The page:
Cynthia Burgess and Nancy Jackon
laying wreaths on Robert Browning’s grave

Final prayers and a blessing ended the brief but moving ceremony.  Robert Browning is still remembered and his poetry valued nearly a century and a quarter after his death.

Giving Nineteenth Century Women Writers a Voice and a Face — Mary Augusta Arnold Ward (1851-1920)

“You invite me to break the first law of storytelling, Miss Rose,” said the doctor, lifting a finger at her. “Every man is bound to leave a story better than he found it.”

  Mrs. Humphry Ward. Robert Elsmere.
London: Smith, Elder, & Co., 1888, p. 63.

Mary Augusta Ward was an English novelist, journalist, philanthropist, and anti-suffrage leader who wrote under the name of Mrs. Humphry Ward. During her lifetime, she wrote three plays, nine non-fiction works, and twenty-five novels. Many of her novels depict contemporary theological and moral debates. Her most famous novel, Robert Elsmere, focuses on religious issues.

Mary Augusta Ward. Robert Elsmere. London: Smith, Elder, & Co., 1888.

This novel was Ward’s most famed work due to the controversial “deconversion” of its main character from Anglican Christianity to “a liberal, antidogmatic theology.” The story was inspired in part by her own experience with the Victorian religious crisis and by the religious indecision of her father, Thomas Arnold. W. E. Gladstone, a prominent English politician and a fourtime Prime Minister, wrote a response to Ward’s work, noting that Mrs. Ward’s aim was to “expel the preternatural element from Christianity, to destroy its dogmatic structure, yet to keep intact the moral and spiritual results.”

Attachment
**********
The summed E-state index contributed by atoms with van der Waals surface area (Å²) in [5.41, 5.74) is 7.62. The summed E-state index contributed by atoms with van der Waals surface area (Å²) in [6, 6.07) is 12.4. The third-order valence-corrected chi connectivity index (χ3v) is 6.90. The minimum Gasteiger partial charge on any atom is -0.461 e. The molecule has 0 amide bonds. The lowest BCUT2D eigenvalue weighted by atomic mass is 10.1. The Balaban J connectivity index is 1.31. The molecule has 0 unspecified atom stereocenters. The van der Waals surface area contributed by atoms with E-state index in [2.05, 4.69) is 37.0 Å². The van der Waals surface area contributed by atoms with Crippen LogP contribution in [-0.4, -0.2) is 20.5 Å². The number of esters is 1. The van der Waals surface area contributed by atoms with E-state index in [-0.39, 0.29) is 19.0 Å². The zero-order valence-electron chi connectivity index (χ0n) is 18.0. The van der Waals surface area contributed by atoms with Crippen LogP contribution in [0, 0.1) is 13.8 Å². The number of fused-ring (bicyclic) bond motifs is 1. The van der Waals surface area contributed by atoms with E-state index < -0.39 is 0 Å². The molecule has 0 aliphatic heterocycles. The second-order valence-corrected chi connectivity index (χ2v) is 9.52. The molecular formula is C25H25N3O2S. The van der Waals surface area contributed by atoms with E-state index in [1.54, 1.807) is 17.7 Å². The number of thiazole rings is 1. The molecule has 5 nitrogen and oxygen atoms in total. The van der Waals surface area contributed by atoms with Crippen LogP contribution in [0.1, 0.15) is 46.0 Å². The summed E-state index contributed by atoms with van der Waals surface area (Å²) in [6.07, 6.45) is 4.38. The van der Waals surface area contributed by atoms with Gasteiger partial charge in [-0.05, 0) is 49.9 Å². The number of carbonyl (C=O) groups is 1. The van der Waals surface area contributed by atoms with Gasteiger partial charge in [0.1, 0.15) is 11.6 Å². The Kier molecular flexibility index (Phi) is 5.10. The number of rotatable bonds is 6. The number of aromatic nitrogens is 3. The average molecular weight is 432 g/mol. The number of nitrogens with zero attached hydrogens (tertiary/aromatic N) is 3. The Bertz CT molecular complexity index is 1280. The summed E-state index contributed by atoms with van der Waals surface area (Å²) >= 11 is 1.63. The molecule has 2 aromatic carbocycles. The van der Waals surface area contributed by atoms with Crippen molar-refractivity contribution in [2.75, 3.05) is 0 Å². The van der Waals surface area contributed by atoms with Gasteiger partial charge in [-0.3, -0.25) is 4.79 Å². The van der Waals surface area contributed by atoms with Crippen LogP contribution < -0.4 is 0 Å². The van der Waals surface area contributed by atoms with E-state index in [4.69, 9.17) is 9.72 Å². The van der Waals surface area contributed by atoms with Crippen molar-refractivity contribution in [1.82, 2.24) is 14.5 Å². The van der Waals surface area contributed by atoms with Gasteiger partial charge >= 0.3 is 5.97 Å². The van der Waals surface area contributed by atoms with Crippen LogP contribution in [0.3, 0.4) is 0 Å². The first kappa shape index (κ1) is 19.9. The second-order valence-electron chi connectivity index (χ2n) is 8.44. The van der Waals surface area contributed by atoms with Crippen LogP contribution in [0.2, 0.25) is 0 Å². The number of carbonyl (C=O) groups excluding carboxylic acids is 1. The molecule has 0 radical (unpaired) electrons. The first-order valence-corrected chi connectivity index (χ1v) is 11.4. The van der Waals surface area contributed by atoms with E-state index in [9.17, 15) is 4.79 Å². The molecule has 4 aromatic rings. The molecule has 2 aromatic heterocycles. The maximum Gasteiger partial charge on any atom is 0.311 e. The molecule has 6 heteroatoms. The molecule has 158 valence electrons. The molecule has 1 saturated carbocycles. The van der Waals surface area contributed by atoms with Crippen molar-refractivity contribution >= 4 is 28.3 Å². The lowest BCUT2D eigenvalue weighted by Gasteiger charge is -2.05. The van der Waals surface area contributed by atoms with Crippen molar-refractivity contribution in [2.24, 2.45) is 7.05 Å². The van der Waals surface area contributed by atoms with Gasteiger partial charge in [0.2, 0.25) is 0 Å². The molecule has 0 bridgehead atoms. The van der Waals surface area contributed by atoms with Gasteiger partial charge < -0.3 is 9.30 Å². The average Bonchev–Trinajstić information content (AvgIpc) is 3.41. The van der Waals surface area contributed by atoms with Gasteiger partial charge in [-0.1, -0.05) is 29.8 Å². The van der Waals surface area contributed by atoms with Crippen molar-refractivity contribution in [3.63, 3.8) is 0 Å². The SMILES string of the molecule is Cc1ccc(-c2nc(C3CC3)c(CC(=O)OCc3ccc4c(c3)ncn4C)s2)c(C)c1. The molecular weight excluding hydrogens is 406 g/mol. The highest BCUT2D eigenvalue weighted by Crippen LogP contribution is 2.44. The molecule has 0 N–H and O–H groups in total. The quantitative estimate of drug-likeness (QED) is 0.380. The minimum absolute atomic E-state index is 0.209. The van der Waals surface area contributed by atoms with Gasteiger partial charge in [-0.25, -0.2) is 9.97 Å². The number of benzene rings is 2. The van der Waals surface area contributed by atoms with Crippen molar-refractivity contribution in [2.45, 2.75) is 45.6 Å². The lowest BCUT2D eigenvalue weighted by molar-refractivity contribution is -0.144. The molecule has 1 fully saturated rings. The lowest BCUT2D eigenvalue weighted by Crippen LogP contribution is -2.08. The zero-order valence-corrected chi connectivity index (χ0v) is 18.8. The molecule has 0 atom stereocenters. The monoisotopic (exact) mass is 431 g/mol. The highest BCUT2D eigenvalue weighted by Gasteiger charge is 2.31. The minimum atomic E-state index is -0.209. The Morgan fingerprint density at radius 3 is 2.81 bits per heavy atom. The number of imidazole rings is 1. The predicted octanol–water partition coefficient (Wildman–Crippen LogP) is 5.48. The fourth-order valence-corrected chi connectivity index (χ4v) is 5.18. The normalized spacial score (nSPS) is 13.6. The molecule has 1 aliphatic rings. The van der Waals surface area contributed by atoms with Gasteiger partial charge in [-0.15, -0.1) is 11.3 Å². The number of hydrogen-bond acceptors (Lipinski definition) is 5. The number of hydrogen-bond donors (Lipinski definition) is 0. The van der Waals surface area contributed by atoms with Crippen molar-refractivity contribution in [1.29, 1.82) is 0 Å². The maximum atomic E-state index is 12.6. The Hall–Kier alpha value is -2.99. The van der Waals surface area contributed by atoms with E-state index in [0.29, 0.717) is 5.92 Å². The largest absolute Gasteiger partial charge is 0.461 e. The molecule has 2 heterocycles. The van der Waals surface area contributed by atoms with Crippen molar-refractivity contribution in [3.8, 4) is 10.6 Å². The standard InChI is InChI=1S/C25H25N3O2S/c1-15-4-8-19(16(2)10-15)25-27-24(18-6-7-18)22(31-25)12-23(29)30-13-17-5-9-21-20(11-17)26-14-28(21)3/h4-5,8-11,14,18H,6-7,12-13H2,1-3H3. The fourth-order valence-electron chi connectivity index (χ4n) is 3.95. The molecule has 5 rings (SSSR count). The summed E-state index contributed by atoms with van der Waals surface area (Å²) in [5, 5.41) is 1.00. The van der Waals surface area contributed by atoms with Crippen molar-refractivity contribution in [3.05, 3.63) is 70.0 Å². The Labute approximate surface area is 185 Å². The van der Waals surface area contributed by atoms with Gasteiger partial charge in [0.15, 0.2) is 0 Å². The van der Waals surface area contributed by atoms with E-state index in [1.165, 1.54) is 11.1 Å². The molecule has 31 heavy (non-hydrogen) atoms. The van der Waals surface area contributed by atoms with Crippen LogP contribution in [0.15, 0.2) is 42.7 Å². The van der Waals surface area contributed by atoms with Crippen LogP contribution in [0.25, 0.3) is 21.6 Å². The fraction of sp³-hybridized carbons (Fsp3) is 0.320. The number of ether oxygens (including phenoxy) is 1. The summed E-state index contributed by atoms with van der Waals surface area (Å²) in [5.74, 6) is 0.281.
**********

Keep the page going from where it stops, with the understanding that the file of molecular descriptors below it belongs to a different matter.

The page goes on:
Her social and political novels portray her conservative beliefs, concerning both liberalism and feminism. According to Judith Wilt, Professor of English Emerita at Boston College, Ward was concerned with “…the ideal of domesticity crossed by currents of personal ambition and clear-eyed impatience with the limitations of a woman’s life evident in the ideology of separate spheres.” Wilt continues stating, “As a young matron Ward was ‘all afire’ for women’s education…and she continued to see as part of the inherited ‘domestic’ territory to be legislated and run by women as well as men not only all branches of education but also all health and social service professions, and even “local government,” including school boards, municipal boards, and other offices and activities that had become gender-neutrally votable and electable by the 1880’s. For her, ‘domesticity’ included virtually all the national business.  When in her anti-suffrage campaigns she drew the line at giving women the vote for Parliament members it was partly a not-unhealthy impatience with what we might now call the fetishization of that object, and partly a curtsy before Empire, a hesitation before the international ministries for finance, heavy industry, and war.” (Judith Wilt, Behind Her Times: Transition England In The Novels Of Mary Arnold Ward, Charlottesville: University of Virginia Press, p. 14.)